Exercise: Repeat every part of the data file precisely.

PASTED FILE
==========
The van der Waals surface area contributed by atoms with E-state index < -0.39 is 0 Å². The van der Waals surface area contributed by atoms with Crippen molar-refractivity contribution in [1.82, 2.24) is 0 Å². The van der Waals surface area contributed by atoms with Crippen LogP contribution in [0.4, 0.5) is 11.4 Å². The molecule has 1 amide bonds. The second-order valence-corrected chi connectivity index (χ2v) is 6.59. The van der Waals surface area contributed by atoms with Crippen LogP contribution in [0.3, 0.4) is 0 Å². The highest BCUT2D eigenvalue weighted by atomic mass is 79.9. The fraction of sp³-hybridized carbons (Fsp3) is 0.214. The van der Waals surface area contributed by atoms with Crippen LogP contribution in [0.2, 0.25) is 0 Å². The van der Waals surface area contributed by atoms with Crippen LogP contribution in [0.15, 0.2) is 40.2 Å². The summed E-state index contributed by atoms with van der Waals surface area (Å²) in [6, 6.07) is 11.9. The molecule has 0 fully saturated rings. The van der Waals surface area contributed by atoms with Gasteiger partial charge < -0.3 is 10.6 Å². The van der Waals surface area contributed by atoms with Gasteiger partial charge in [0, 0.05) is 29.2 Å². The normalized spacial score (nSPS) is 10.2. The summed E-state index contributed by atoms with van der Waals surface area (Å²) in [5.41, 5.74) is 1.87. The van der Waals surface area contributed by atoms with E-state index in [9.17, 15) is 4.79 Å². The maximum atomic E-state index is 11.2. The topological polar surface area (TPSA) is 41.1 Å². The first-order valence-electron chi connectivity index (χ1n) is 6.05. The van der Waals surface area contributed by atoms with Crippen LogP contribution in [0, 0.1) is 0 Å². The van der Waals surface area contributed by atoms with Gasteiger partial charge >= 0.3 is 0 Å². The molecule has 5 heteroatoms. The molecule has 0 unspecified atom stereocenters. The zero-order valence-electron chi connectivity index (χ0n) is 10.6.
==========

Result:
The van der Waals surface area contributed by atoms with E-state index < -0.39 is 0 Å². The van der Waals surface area contributed by atoms with Crippen molar-refractivity contribution in [1.82, 2.24) is 0 Å². The van der Waals surface area contributed by atoms with Crippen LogP contribution in [0.4, 0.5) is 11.4 Å². The molecule has 1 amide bonds. The second-order valence-corrected chi connectivity index (χ2v) is 6.59. The van der Waals surface area contributed by atoms with Crippen LogP contribution in [0.3, 0.4) is 0 Å². The highest BCUT2D eigenvalue weighted by atomic mass is 79.9. The fraction of sp³-hybridized carbons (Fsp3) is 0.214. The van der Waals surface area contributed by atoms with Crippen LogP contribution in [0.2, 0.25) is 0 Å². The van der Waals surface area contributed by atoms with Crippen LogP contribution in [0.15, 0.2) is 40.2 Å². The summed E-state index contributed by atoms with van der Waals surface area (Å²) in [6, 6.07) is 11.9. The molecule has 0 fully saturated rings. The van der Waals surface area contributed by atoms with Gasteiger partial charge < -0.3 is 10.6 Å². The van der Waals surface area contributed by atoms with Gasteiger partial charge in [0, 0.05) is 29.2 Å². The normalized spacial score (nSPS) is 10.2. The summed E-state index contributed by atoms with van der Waals surface area (Å²) in [5.41, 5.74) is 1.87. The van der Waals surface area contributed by atoms with E-state index in [9.17, 15) is 4.79 Å². The maximum atomic E-state index is 11.2. The topological polar surface area (TPSA) is 41.1 Å². The first-order valence-electron chi connectivity index (χ1n) is 6.05. The van der Waals surface area contributed by atoms with Crippen LogP contribution in [0, 0.1) is 0 Å². The van der Waals surface area contributed by atoms with Gasteiger partial charge >= 0.3 is 0 Å². The molecule has 5 heteroatoms. The molecule has 0 unspecified atom stereocenters. The zero-order valence-electron chi connectivity index (χ0n) is 10.6.